We’re having mail issues on the new server, though. We can create accounts and read the mail on the server just fine, we just can’t get it to download from the server to our desktops.

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Monday links & pics

How was my weekend? Very good thanks ๐Ÿ™‚

My clowns (you know the drill about clicking on an image):

my clowns

Me and my lawn (I’ve discovered that the best time to rake leaves is in the rain.):

raking leaves

This weekend a round robin conversation went on while I was away (from the internet). It all started with kim and her knitting technique (what’s with the phone ๐Ÿ˜‰ ). Knitting is something that I’ve not had time to do in a long time. But, I can knit. Kim has probably given you an idea of my knitting ability. Yes, I drop stitches and do the wrong stitch or stich in the wrong direction on a regular basis, too. And I suck at keeping a consistent tension.

In JoVE’s response, she said:

We live in a society which values that which can be bought and sold. Commodities. If it does not produce a commodity, it seems that our work is worthless. Crazy, even.

While this is a total tangent from the knitting thread (coincidental pun), the ceramic tiles I installed both last and this weekend came to mind when reading Process vs. product. If you watch home reno shows (which we do) you will often see ceramic tiles being part of the reno. And even if it is only a 2 second blip most of the time you get to see a tile cutter. In this pic where ever you see a piece of blue tape is where I cut a tile:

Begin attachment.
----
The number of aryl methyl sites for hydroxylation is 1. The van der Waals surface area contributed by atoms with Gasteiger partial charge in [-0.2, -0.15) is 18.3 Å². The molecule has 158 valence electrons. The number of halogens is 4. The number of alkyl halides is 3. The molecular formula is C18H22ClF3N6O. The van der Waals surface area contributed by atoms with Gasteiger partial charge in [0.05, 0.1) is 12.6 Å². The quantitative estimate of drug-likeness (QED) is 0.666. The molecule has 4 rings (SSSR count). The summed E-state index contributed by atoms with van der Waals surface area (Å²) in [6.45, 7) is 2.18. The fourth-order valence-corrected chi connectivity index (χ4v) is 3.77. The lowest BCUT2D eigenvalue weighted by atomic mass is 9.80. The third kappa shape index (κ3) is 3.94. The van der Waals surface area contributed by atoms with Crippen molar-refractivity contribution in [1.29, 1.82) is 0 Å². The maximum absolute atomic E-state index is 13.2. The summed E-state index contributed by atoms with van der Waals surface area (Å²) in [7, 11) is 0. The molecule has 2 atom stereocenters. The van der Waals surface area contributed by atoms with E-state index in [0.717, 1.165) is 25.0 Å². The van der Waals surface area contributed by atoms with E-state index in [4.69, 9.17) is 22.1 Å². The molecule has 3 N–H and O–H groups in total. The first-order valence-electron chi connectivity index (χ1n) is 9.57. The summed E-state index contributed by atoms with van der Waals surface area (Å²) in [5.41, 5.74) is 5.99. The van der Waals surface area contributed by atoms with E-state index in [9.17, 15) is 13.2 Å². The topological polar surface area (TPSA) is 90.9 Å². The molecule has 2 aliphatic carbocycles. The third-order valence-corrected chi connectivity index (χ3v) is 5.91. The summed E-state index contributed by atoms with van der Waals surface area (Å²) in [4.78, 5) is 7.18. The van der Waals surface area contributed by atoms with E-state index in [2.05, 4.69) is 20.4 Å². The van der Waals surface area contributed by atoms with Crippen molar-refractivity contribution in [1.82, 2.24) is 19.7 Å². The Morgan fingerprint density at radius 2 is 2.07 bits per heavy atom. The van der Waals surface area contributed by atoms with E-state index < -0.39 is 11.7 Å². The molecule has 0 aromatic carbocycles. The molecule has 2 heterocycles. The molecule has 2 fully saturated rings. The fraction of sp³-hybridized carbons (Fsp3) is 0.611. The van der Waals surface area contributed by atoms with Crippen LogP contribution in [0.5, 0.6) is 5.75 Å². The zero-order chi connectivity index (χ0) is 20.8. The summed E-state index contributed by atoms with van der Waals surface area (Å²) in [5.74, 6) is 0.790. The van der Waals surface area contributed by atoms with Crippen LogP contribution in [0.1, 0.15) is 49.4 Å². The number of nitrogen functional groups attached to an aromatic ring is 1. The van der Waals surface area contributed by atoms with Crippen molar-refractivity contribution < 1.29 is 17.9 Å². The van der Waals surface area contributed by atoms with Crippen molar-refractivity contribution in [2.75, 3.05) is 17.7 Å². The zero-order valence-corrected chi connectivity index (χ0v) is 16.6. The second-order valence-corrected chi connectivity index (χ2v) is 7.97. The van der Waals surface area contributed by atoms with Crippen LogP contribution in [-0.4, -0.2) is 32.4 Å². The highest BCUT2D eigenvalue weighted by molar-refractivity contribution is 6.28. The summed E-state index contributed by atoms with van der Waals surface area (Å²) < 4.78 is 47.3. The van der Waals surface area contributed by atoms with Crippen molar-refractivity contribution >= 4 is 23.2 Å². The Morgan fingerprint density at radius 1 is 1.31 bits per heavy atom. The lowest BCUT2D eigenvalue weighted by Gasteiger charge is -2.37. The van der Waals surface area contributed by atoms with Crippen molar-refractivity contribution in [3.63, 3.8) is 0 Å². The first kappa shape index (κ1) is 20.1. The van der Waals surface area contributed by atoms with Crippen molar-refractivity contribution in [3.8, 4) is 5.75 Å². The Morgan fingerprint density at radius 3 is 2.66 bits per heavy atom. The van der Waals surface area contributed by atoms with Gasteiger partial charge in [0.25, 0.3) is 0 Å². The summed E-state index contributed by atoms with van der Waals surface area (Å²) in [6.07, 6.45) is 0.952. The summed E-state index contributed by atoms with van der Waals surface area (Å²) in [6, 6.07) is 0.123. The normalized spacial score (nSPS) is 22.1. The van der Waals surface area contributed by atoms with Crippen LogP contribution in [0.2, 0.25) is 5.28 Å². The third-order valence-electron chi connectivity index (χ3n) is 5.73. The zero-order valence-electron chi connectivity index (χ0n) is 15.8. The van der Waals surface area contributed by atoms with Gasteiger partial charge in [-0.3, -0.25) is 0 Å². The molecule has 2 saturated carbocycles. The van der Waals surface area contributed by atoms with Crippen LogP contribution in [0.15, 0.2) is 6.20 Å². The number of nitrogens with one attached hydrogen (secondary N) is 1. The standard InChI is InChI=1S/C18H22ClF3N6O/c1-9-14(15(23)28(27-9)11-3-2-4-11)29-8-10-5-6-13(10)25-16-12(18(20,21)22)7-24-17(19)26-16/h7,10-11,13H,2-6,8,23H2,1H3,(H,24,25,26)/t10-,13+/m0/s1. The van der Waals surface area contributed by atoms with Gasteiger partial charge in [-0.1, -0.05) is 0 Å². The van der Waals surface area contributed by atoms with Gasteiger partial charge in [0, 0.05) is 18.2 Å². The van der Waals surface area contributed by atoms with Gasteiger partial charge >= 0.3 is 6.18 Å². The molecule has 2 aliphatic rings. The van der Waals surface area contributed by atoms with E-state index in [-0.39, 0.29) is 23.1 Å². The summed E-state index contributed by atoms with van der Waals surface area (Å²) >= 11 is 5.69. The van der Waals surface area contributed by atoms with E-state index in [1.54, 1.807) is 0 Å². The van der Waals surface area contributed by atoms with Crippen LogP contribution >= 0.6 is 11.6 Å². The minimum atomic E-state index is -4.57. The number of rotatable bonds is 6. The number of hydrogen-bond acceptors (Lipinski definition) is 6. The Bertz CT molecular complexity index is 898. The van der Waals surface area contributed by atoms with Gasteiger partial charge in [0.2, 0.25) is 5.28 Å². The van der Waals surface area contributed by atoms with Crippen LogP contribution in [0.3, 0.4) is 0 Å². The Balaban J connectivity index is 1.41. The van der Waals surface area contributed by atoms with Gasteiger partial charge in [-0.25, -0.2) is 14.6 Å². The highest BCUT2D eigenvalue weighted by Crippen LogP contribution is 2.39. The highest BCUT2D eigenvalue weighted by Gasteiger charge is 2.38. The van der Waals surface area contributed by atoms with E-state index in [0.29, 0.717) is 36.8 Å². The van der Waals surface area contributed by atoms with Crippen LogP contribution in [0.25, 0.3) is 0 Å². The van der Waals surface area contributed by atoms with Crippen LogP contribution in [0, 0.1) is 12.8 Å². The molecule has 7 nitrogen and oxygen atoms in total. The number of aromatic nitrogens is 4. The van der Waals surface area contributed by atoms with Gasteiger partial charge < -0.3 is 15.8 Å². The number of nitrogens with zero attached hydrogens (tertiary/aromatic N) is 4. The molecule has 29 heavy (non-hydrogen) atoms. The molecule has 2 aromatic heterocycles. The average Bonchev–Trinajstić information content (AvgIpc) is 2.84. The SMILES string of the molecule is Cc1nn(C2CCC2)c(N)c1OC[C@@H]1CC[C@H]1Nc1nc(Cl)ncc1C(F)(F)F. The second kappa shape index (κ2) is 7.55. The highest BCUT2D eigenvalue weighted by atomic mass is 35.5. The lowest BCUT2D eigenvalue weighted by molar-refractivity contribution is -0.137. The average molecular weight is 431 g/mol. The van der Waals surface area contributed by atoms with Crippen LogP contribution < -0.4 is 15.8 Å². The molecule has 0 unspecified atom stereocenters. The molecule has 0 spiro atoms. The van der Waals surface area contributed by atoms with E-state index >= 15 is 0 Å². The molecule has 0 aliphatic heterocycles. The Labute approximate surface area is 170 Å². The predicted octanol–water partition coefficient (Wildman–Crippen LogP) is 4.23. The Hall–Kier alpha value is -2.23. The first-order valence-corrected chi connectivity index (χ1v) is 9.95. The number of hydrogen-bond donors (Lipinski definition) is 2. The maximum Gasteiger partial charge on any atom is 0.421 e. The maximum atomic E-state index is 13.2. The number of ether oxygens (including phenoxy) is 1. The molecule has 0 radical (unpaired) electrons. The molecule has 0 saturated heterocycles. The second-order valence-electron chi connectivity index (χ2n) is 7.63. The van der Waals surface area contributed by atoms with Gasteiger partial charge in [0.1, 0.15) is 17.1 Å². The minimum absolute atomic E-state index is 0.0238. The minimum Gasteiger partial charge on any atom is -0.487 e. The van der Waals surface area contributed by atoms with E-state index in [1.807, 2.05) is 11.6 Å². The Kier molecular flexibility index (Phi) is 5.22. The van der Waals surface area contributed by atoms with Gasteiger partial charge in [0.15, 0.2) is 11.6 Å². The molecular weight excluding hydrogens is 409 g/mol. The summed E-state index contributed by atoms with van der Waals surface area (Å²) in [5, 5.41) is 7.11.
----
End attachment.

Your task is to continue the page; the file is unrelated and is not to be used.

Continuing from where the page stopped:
backsplash

A join without tape:

joined tiles

The tile cutter (with the aid of a carpentry square):

PA180115.JPG

If you have watched those reno shows you will have noted that my tile cutter is a little different from the reno show ones. The ones on the reno shows are machines designed specifically for cutting tile while mine is my glass cutter I use for stained glass. In our case, I don’t know that getting a mechanical tile cutter would have saved us any time. I don’t think that it would have saved the hour that it would have taken to pick it up and return it to the rental place. But that’s not really the point. The tile cutter is all about getting the job done. I enjoyed cutting the tiles. I enjoyed the challenge of trying for a perfect match between the 2 pieces of tile so that if you stop to look at it you can see that the seam is there but at a passing glance you don’t. While our aim in all the renovations we are doing is to make the house attractive in the market, we should enjoy the process. Things aren’t always going to work out like a carefully oiled clock. But that’s not the point in life. At least I don’t think it is.

So, a perfect third party in the conversation is Paradise Found:

I have always said that if my kids grow up to be happy and can provide for themselves, then they will indeed be successful, regardless of whether or not the rest of the world would classify them as such.